Please, for the love of all that is holy, just accept the result.

          • Jonathan Tallon May 18, 2017 at 7:31 pm #

            Um, you are disagreeing with the lawyer who actually drafted the article. Nothing in what you quoted says that a country can’t withdraw notification. We wouldn’t need the permission of other countries to do this. In this case, the UK would never have left the EU and therefore no terms could be imposed (and in any case, they’d want us to stay).

            As I said above, I don’t expect this to happen – politically, it’s practically impossible; legally it’s an open question.

          • Will Jones May 19, 2017 at 9:31 am #

            OK fair enough. http://www.bbc.co.uk/news/uk-politics-39291512

            I’d mistaken the statements of politicians for the legal position, which it turns out is untested and disputed.

            So like Frodo at the Crack of Doom we could (perhaps) theoretically change our mind at the 11th hour, on the final day even. That would be entertaining, if nothing else.

            Thanks.

          • Jonathan Tallon May 22, 2017 at 7:46 am #

            “I’d mistaken the statements of politicians for the legal position, which it turns out is untested and disputed.”

            I think we’ve all done this from time to time 🙂

          • str May 27, 2017 at 9:58 am #

            Though I agree that the issue of whether the UK could take back its withdrawal is ambiguous, I tend to agree more with Will’s initial position. At least, such a withdrawal from the withdrawal would need to be recognized by the EU in some way.

            The linked BBC article is certainly wrong in harping on about “not tested in British courts” as these courts will not have a say in this at all. They are British courts after all.

            Nor do I think that “the lawyer that drafted the article” (actually, helped in drafting it) has a monopoly in interpreting that article. That again would be “mistaking the statements of a politician for the legal position”.

  4. Christopher Shell May 15, 2017 at 1:48 pm #

    I think the (otherwise moronic) ‘Is gay sex a sin?’ question is superb at highlighting how people do not necessarily say the truth or what they think, but what they think they are expected to say.

    The moment when it is asked of wavering church authorities cannot come too soon, because when it comes it will show who is transparent, truthful and honest and who is a spin-merchant and/or led by the Zeitgiest.

  5. Paul Seymour May 15, 2017 at 5:53 pm #

    The things that most concerns me about the Liberal Democrats is the historic ability to change from being a Centre left party to be coming Kobers with a comparatively right-wing government. The government that shared few of the values expressed in this article.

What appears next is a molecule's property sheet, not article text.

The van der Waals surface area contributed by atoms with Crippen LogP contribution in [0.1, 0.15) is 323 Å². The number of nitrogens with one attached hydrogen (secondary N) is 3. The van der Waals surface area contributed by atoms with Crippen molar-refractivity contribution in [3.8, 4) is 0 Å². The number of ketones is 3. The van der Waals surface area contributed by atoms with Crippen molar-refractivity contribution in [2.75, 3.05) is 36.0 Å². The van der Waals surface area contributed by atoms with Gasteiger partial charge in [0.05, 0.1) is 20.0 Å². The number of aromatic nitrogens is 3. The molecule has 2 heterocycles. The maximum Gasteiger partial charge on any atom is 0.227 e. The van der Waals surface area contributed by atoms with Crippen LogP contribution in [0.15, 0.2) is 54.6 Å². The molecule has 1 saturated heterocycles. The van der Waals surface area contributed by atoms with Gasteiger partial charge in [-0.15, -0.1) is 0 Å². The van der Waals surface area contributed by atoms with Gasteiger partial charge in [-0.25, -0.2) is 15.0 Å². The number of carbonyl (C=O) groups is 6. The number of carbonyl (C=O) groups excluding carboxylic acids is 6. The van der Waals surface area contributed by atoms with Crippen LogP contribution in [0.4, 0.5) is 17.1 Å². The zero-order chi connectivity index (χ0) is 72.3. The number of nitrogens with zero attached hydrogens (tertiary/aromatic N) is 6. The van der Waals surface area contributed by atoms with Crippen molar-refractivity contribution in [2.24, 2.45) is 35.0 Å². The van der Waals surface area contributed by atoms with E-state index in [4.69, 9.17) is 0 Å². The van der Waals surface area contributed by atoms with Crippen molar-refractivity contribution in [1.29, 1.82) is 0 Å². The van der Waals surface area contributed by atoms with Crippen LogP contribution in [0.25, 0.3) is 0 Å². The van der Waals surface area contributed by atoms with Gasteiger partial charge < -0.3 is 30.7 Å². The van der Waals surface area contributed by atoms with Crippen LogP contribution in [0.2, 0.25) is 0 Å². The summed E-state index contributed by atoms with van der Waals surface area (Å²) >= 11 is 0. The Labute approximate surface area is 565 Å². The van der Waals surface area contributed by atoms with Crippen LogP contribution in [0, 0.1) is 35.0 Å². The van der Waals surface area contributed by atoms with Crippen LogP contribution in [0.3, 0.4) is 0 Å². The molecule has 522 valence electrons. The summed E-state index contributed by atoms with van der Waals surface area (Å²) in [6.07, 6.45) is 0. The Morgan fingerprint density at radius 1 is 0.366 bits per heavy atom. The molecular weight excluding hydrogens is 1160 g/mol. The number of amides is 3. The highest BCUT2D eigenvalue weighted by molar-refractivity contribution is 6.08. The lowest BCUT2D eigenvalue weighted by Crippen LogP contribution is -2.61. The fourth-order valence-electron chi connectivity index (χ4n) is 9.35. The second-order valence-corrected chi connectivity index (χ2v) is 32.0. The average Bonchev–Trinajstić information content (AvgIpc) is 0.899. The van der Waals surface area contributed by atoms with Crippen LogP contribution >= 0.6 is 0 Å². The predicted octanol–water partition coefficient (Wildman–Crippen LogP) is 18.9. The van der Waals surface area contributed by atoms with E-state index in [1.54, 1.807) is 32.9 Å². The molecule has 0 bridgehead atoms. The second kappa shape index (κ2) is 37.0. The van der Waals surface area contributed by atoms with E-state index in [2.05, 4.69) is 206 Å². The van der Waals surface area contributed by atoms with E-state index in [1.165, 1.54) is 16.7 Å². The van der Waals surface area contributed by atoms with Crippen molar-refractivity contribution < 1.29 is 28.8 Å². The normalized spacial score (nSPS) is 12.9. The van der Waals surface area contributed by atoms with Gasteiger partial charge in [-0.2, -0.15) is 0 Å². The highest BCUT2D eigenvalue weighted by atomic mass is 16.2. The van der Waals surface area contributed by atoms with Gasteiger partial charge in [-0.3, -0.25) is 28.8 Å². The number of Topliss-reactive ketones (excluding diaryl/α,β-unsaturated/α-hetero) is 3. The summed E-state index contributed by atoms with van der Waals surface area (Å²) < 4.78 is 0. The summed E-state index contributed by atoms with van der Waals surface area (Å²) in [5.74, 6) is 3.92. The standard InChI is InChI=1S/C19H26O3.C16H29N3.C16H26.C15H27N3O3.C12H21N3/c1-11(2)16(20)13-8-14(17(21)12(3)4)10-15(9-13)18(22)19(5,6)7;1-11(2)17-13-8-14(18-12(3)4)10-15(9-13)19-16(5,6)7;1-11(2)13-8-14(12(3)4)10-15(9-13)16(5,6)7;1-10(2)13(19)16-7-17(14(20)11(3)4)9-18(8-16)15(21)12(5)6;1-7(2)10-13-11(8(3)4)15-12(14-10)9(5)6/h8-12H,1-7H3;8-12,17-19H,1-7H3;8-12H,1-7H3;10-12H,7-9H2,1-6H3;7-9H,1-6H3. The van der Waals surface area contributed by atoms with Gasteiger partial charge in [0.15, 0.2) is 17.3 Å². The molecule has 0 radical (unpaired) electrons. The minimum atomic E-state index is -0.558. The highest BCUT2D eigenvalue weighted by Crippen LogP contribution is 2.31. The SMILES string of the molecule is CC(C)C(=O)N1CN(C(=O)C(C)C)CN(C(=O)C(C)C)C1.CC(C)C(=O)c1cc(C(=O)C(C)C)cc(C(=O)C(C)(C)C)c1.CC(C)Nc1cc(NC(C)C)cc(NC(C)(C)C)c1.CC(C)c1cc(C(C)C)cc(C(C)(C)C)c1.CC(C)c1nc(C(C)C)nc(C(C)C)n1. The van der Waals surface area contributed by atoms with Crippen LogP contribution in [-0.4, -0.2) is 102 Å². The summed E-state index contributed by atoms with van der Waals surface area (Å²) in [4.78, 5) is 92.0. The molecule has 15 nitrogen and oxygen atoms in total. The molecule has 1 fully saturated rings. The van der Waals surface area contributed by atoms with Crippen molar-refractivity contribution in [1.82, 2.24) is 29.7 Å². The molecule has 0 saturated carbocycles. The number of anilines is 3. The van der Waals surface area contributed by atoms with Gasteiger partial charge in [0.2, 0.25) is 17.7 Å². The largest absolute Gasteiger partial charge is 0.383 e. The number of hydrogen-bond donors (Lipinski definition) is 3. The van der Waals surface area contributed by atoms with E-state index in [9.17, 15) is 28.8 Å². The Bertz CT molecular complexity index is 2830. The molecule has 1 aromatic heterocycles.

Moving though to the present day and has been expressed above the education policy is purely secular, that doesn’t mean it doesn’t share values with the Christian church or even Christian education budget far from guarantees the independence of a great many church schools. Nor indeed the teaching of religion within schools for any other motive and British values and tolerance.

    As for Tim Farron I am not a tall sure what is real views on homosexuality and sin are, as even when he eventually said he Did not see the act of homosexuality as a sin, it was effectively forced out of him and I’m not sure that he was truthful, I am sure that he was being political.

    My fear for the present situation is that in many seats vote for the little Democratic party is a vote for the Conservative’s, One of the problems with this election particularly is the liberal liberal democrats on actually dropping in the polls and the media is being perhaps even less kind to them then they are to the Labour Party.

    I am not normally an advocate of tactical voting as I believe it can cause an expected results (even the results were not hoped for) that having been said on the few seats where liberals hold a slim majority or are the most substantial opposition then perhaps and only perhaps it would be good to vote for them.

    Above all I find it hard to forgive what we did to the students and how they voted so often in parliament against opposition policies but would have is the suffering of many disabled and disadvantaged people.

  6. Iain McFarlane May 15, 2017 at 7:38 pm #

    Thanks Paul. There’s a comment awaiting moderation above:
    “I wasn’t a fan of the Con-Dem Coalition but I do not accept they entered it for political vanity and they claimed that Labour were just not willing to play ball:
    http://www.newstatesman.com/2010/12/labour-lib-andrew-coalition
    But they did apply the blue brakes when now they are well and truly off:
    http://www.markpack.org.uk/129190/what-the-lib-dems-have-stopped-the-tories-doing/

  7. Peter L May 16, 2017 at 12:02 am #

    Hi Iain,
    Thanks for your article. As a Christian Lib Dem, I identify with many of the points you raise.
    As an attendee of a conservative evangelical church, I recognise many of the objections raised in the comments section. Let’s not pretend there are any political parties out there which represent orthodox teaching on social issues. I know of a clergyman who voted UKIP because their social views are closest to evangelical Christianity – I could point to one or two of their policies which don’t sit so well with our Biblical mandate.
    True liberals recognise the space for Tim Farron to hold differing views to our society’s narrow interpretation. I hope and pray we see an end to the ‘intolerance of tolerance’. It will need believing Christians involved in all walks of life – including politics